The fleet of four heavy and one light aircraft departed Moscow in March 1937 under the command of Otto Schmidt. In May, the aircraft of aviator Vodopianov reached the North Pole, passed it and landed on an ice floe about 3 m thick and 4 km2 in area at latitude 89°26'N. In a few days, three more aircraft landed. A little more than a week later all of the aircraft returned to base, leaving four hardy explorers: Papanin, the chief of the station; Peter Shirshov, the hydro biologist; Eugeny Fedorov, astronomer and meteorologist; and radio operator Ernest Krenkel.
The drift continued for 274 days, during which the station travelled more than 2600 km, obtaining the first scientific observations from that high latitude. The crew regularly measured ocean depth, took bottom soil samples, measured water temperature, took water samples from different levels, and carried out meteorological observations. In February 1938 the "North Pole" station drifted out to the Greenland Sea, and after several attempts, the camp was evacuated successfully with the help of an icebreaker.
The expedition proved that there were neither large landmasses nor small islands in the vicinity of the North Pole. Bottom relief was recorded along the drift track, and upper ocean currents induced by the wind were also studied. It was discovered that warm Atlantic water in the depth reaches the pole, and that in the abyss of the Arctic Ocean water temperature increased due to the heat of the Earth. The opinion about lifelessness of the near-pole region was disproved. The team also made valuable magnetic and ice drift measurements. New regularities in the Arctic climate were found. It was discovered that cyclones bringing rain, fog and unstable weather were typical for the pole area just like lower latitudes. The "North Pole" station investigations, in particular the weather and magnetic observations, opened the possibility for routine air routes across the Arctic.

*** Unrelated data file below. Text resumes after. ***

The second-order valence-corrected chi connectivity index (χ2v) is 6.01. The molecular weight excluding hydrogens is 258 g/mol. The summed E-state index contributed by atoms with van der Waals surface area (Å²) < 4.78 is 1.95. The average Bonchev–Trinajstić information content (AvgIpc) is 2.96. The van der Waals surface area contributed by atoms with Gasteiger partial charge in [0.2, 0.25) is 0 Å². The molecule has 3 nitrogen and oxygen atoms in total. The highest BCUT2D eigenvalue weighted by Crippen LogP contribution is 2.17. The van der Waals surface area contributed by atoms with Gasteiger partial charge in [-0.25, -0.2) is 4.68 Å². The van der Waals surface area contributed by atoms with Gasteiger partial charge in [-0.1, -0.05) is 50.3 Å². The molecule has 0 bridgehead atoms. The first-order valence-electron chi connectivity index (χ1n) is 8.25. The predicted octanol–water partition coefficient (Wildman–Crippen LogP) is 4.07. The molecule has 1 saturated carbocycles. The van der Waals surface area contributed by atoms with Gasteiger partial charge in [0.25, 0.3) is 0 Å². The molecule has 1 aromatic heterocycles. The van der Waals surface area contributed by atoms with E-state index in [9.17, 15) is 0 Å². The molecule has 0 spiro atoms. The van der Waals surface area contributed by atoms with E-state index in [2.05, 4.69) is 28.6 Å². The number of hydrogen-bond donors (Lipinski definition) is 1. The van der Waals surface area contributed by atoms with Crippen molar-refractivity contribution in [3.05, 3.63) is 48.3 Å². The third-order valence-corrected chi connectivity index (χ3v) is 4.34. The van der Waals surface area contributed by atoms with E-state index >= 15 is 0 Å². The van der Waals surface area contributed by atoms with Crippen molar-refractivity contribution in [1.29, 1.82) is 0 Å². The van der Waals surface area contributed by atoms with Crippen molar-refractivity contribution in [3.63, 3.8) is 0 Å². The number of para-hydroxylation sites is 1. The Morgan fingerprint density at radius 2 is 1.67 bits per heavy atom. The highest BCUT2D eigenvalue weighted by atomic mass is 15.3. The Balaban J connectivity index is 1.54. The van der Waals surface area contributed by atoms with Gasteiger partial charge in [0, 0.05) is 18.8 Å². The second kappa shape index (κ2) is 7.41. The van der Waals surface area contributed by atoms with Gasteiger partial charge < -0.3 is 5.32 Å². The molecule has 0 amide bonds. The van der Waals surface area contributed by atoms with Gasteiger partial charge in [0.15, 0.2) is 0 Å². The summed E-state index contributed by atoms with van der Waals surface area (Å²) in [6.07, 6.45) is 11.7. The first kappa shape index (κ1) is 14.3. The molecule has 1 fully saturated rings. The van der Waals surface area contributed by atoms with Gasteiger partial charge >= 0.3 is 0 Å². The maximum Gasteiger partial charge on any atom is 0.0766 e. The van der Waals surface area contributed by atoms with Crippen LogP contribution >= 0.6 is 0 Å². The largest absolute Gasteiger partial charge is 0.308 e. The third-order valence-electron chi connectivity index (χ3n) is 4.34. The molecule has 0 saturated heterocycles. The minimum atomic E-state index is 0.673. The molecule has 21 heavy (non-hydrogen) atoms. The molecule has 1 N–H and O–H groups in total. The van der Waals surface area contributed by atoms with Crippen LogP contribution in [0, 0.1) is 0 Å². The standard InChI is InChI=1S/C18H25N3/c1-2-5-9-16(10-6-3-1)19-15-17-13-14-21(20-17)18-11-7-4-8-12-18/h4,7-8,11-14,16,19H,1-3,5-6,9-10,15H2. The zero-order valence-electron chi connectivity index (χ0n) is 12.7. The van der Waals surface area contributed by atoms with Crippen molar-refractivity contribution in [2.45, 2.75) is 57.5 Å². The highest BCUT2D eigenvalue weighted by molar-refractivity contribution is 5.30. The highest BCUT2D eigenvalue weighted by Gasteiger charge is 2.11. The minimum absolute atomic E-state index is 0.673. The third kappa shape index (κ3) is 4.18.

Unknown to the west at the time, a second Soviet drifting station "North Pole-2" was organized and deployed in 1950. Observations carried out during its drift showed that continuation of the study was needed. After 1954, Soviet field work on the drifting ice became regular -- every year one, two, or sometimes even four ice camps operated in the Arctic Ocean.
Arctic studies over several decades were aimed at understanding of regularities of natural processes and how to forecast them. The drifting ice stations collected fundamental observational data. These operations continued until 1991 when the station "North Pole-31" terminated. During the period 1937-1991, 88 polar crews occupied the ice floes for a total of 29,726 drift days, while drifting a distance of 169,654 km. The research program of the "North Pole" drifting stations is unequalled in the 20th century by duration, variety of observational material, importance of scientific discoveries, and number of resolved problems. Only recently, in spring 2003, after a 12-year break, has the next station "North Pole-32" been deployed.
On the web: Romanenko, F., and O. Shilovtseva, Russian-Soviet polar stations and their role in the Arctic Seas exploration, Museum of the World Ocean, 2002.
Armstrong, T., The Russians in the Arctic, Methuen and Co., London, 182 pp., 1958.
Gordienko, P.A., The Arctic Ocean, Scientific American, 204, 88-102, 1961.
Papanin, I.D., Life on an Icefloe, Julian Messner Co., New York, 240 pp., 1939.
Shirshov, P., and E. Fedorov, Scientific work of the drifting north polar station, Nature, 141, 629-632, 1938.
Treshnikov, A.F., Results of the oceanological investigations by the "North Pole" drifting stations, Polar Geography, 1, 22-40, 1977.